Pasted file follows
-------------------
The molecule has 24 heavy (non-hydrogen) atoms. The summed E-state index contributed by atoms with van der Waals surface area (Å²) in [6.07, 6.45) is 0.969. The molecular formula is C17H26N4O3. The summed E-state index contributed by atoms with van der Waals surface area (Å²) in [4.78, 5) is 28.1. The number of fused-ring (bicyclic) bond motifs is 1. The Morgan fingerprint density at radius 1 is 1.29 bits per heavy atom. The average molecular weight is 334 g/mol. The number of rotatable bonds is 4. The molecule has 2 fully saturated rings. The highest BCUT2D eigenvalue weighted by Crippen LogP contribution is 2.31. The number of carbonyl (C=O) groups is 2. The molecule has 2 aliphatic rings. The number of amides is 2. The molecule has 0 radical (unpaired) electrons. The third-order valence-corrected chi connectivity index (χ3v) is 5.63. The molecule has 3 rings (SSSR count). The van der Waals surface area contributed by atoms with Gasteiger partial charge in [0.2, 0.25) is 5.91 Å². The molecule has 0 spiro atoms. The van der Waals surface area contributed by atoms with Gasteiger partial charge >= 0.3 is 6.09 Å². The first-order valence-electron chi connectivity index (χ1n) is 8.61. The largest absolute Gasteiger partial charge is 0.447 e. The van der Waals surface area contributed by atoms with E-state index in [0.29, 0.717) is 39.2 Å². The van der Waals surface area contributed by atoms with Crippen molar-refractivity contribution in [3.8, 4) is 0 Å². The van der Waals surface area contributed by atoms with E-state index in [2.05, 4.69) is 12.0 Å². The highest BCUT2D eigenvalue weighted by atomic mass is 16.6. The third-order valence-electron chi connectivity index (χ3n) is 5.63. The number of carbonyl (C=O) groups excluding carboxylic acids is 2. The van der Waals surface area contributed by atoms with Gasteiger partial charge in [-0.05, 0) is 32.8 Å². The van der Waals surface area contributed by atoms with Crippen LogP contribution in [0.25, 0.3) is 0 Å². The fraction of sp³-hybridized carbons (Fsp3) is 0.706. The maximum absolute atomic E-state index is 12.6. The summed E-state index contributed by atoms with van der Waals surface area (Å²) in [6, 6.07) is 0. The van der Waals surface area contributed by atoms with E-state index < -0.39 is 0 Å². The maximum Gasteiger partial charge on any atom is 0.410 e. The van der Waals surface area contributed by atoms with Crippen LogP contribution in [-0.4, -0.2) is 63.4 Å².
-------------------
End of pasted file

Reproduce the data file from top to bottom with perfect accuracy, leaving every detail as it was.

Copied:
The molecule has 24 heavy (non-hydrogen) atoms. The summed E-state index contributed by atoms with van der Waals surface area (Å²) in [6.07, 6.45) is 0.969. The molecular formula is C17H26N4O3. The summed E-state index contributed by atoms with van der Waals surface area (Å²) in [4.78, 5) is 28.1. The number of fused-ring (bicyclic) bond motifs is 1. The Morgan fingerprint density at radius 1 is 1.29 bits per heavy atom. The average molecular weight is 334 g/mol. The number of rotatable bonds is 4. The molecule has 2 fully saturated rings. The highest BCUT2D eigenvalue weighted by Crippen LogP contribution is 2.31. The number of carbonyl (C=O) groups is 2. The molecule has 2 aliphatic rings. The number of amides is 2. The molecule has 0 radical (unpaired) electrons. The third-order valence-corrected chi connectivity index (χ3v) is 5.63. The molecule has 3 rings (SSSR count). The van der Waals surface area contributed by atoms with Gasteiger partial charge in [0.2, 0.25) is 5.91 Å². The molecule has 0 spiro atoms. The van der Waals surface area contributed by atoms with Gasteiger partial charge >= 0.3 is 6.09 Å². The first-order valence-electron chi connectivity index (χ1n) is 8.61. The largest absolute Gasteiger partial charge is 0.447 e. The van der Waals surface area contributed by atoms with E-state index in [0.29, 0.717) is 39.2 Å². The van der Waals surface area contributed by atoms with Crippen molar-refractivity contribution in [3.8, 4) is 0 Å². The van der Waals surface area contributed by atoms with E-state index in [2.05, 4.69) is 12.0 Å². The highest BCUT2D eigenvalue weighted by atomic mass is 16.6. The third-order valence-electron chi connectivity index (χ3n) is 5.63. The number of carbonyl (C=O) groups excluding carboxylic acids is 2. The van der Waals surface area contributed by atoms with Gasteiger partial charge in [-0.05, 0) is 32.8 Å². The van der Waals surface area contributed by atoms with Crippen LogP contribution in [0.25, 0.3) is 0 Å². The fraction of sp³-hybridized carbons (Fsp3) is 0.706. The maximum absolute atomic E-state index is 12.6. The summed E-state index contributed by atoms with van der Waals surface area (Å²) in [6, 6.07) is 0. The van der Waals surface area contributed by atoms with E-state index < -0.39 is 0 Å². The maximum Gasteiger partial charge on any atom is 0.410 e. The van der Waals surface area contributed by atoms with Crippen LogP contribution in [-0.4, -0.2) is 63.4 Å².